Friends of Sidholme Music Room
ISCA VOICES on Sunday 4th November 2018
Friends of Sidholme Music Room
This Sunday afternoon’s concert was given by “Isca Voices”, directed by Stephen Tanner. The girl chorister section of Exeter Cathedral Choir was founded by Stephen Tanner in 1994. In 2008, Stephen decided to create an opportunity for former girl choristers to continue to sing together; “Isca Voices” was born. Since 2016, former boy choristers have been welcomed to the group not only to sing the lower vocal parts, but also as “The Isca Band” to add a light-hearted instrumental dimension to some of the group’s concerts. After four or five years as cathedral choristers, these young people are already very experienced performing musicians, both vocally and instrumentally. That experience and training shone through in the concert on Sunday afternoon, as these young people (the majority of whom were aged only 14-17) gave a poised and professional performance of 18 items from Renaissance Polyphony to “Pop”, managing to successfully adapt their “style” to a large range of genre at a standard way beyond their years.
The concert began with a group of four songs from the singers’ “traditional cathedral chorister” roots, sung by all SATB voices. The balance was surprisingly good, considering that, not only, were the boys outnumbered by the girls, but their average age was younger (all five being 14-16 years old) and their tenor and bass voices still very young. A highlight had to be hearing a beautifully resonant bass low C (C2) from 15 year old Theo Collins on the final chord of Bruckner’s “Locus Iste”.
The girls sang the next group of songs which were largely of an “easy listening” genre. They particularly shone in Andrew Lloyd Webber’s “Wishing you were somehow here again”, where the audience was also treated to the warm lower range of 15 year old soloist Stephanie Seedhouse’s voice. The girls sang with passion and conviction.
The next group of songs was sung by the combined forces and consisted of two Traditional Spirituals arranged by Stephen Tanner, and two Traditional African songs arranged by Henri Otsomotsi for Soweto Gospel Choir. From the tapping of the audience’s feet and the rapturous applause at the end, this was a particularly popular section of the concert, and “Mbube” was a clear audience favourite. The piece featured a stylistic, confident and polished solo by Lauren Benson, whilst “By the Rivers of Babylon” treated us to an audience-commanding solo by Hannah Deasy. The spirituals arranged by Stephen Tanner also provided the lower voices of the boys with an opportunity to shine through the texture and show their “character”. In all of these pieces, the boys and girls worked together and presented the pieces with commitment to the style, and enthusiasm.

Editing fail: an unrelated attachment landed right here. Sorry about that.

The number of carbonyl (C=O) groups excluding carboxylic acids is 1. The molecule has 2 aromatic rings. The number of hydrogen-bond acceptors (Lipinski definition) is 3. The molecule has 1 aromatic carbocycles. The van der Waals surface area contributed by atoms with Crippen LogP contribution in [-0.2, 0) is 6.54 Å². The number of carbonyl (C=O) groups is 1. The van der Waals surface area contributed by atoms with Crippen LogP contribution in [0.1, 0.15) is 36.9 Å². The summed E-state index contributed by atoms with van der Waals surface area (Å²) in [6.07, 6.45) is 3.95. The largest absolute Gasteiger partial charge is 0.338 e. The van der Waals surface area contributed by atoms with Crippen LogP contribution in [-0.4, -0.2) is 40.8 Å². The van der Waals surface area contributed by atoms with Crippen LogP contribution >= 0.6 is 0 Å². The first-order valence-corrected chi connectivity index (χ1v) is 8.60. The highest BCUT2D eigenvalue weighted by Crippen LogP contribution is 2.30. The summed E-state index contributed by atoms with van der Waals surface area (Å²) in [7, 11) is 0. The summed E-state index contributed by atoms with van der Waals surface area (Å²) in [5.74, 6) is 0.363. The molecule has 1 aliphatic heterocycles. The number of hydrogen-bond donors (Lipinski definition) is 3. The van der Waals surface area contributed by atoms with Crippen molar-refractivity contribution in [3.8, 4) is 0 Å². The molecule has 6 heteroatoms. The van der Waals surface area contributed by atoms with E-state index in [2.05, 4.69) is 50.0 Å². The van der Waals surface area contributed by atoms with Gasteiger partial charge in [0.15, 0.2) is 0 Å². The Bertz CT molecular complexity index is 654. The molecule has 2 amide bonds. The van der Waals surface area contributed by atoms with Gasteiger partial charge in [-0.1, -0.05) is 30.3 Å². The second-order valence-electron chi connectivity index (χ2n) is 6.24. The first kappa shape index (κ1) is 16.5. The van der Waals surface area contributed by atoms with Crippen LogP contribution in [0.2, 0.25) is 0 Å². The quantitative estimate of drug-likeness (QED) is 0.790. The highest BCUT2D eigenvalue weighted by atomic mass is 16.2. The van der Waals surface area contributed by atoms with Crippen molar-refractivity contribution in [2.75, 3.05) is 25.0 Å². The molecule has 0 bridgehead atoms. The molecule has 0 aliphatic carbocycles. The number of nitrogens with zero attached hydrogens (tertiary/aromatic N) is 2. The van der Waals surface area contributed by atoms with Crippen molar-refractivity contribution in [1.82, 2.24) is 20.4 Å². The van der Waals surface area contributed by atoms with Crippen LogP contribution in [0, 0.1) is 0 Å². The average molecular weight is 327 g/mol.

The girls sang the next three items, which were from the “popular” genre, and included a “Coldplay” item (“Everglow”), as do most of Isca’s concerts in honour of the close link between the two groups; Stephen Tanner taught Coldplay’s Chris Martin music (including composition) at Exeter Cathedral School, as he did all the boys and girls of Isca Voices. We heard a musically sensitive solo from Lizzie Coldrick at the end of this piece.
The final two programmed songs– “Stand by Me” (Lieber/Stoller/King) and “Little Eyes” (Trad Cornish) – both arranged by Stephen Tanner - were sung by all the performers, with passion and enthusiasm, and once again set the audience’s feet tapping, rounding off a feast of a musical journey from a talented group of teen-aged and young adult musicians who first had their musicianship nurtured and grown as part of their training as choristers in Exeter Cathedral Choir and School.
As an “encore”, Isca Voices sang a rhythmically rousing arrangement of the Traditional Spiritual “Down by the Riverside”, with the words, “I aint gonna study war no more” coming through clearly.
Whilst the reputation of Isca Voices as an upper-voices group of former girl choristers is already firmly established, it is relatively “early days” for the expanded group including the young adult voices of the former boy choristers. However, if Sunday afternoon’s concert is anything to go by, the future of Isca Voices is going to be very exciting. With the boys also providing instrumental items as “Isca Band” in a jazz/improvisational style in some concerts, and the addition of adult singers linked with Exeter Cathedral Choir to enable foreign tours (Paris 2017, Rome 2018), this group is definitely one to follow. As a member of the audience said to me after the concert, “Someone please tell these kids never to give up singing; the future of music in Devon is safe in their hands”.
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